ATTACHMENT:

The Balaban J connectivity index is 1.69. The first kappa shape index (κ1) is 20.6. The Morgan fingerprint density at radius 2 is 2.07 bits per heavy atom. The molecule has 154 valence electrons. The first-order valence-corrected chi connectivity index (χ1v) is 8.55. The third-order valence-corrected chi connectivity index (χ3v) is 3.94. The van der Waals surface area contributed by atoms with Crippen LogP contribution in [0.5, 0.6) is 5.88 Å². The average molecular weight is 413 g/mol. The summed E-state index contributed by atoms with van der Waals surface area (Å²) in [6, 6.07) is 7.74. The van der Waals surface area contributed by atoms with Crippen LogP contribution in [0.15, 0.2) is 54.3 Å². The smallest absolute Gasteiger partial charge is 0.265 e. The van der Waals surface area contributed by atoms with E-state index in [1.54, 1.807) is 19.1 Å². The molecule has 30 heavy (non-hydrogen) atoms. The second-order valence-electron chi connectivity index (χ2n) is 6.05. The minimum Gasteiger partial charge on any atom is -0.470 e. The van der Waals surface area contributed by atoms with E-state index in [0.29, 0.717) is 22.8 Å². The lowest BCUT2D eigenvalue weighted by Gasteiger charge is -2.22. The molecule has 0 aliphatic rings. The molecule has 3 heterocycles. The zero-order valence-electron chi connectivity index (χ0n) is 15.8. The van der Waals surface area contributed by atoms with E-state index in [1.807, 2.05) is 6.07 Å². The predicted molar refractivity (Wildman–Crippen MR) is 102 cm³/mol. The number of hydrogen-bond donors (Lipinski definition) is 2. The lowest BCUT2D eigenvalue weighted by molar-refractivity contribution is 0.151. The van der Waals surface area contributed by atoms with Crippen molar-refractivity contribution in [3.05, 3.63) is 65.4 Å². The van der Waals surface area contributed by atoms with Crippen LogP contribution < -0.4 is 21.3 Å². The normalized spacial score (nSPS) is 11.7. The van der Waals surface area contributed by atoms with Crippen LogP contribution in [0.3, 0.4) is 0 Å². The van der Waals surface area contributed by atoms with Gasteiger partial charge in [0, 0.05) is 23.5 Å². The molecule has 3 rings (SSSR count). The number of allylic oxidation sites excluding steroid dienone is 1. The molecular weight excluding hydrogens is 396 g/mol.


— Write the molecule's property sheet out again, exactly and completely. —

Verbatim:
The Balaban J connectivity index is 1.69. The first kappa shape index (κ1) is 20.6. The Morgan fingerprint density at radius 2 is 2.07 bits per heavy atom. The molecule has 154 valence electrons. The first-order valence-corrected chi connectivity index (χ1v) is 8.55. The third-order valence-corrected chi connectivity index (χ3v) is 3.94. The van der Waals surface area contributed by atoms with Crippen LogP contribution in [0.5, 0.6) is 5.88 Å². The average molecular weight is 413 g/mol. The summed E-state index contributed by atoms with van der Waals surface area (Å²) in [6, 6.07) is 7.74. The van der Waals surface area contributed by atoms with Crippen LogP contribution in [0.15, 0.2) is 54.3 Å². The smallest absolute Gasteiger partial charge is 0.265 e. The van der Waals surface area contributed by atoms with E-state index in [1.54, 1.807) is 19.1 Å². The molecule has 30 heavy (non-hydrogen) atoms. The second-order valence-electron chi connectivity index (χ2n) is 6.05. The minimum Gasteiger partial charge on any atom is -0.470 e. The van der Waals surface area contributed by atoms with E-state index in [0.29, 0.717) is 22.8 Å². The lowest BCUT2D eigenvalue weighted by Gasteiger charge is -2.22. The molecule has 0 aliphatic rings. The molecule has 3 heterocycles. The zero-order valence-electron chi connectivity index (χ0n) is 15.8. The van der Waals surface area contributed by atoms with E-state index in [1.807, 2.05) is 6.07 Å². The predicted molar refractivity (Wildman–Crippen MR) is 102 cm³/mol. The number of hydrogen-bond donors (Lipinski definition) is 2. The lowest BCUT2D eigenvalue weighted by molar-refractivity contribution is 0.151. The van der Waals surface area contributed by atoms with Crippen molar-refractivity contribution in [3.05, 3.63) is 65.4 Å². The van der Waals surface area contributed by atoms with Crippen LogP contribution < -0.4 is 21.3 Å². The normalized spacial score (nSPS) is 11.7. The van der Waals surface area contributed by atoms with Crippen LogP contribution in [0.3, 0.4) is 0 Å². The van der Waals surface area contributed by atoms with Gasteiger partial charge in [0, 0.05) is 23.5 Å². The molecule has 3 rings (SSSR count). The number of allylic oxidation sites excluding steroid dienone is 1. The molecular weight excluding hydrogens is 396 g/mol.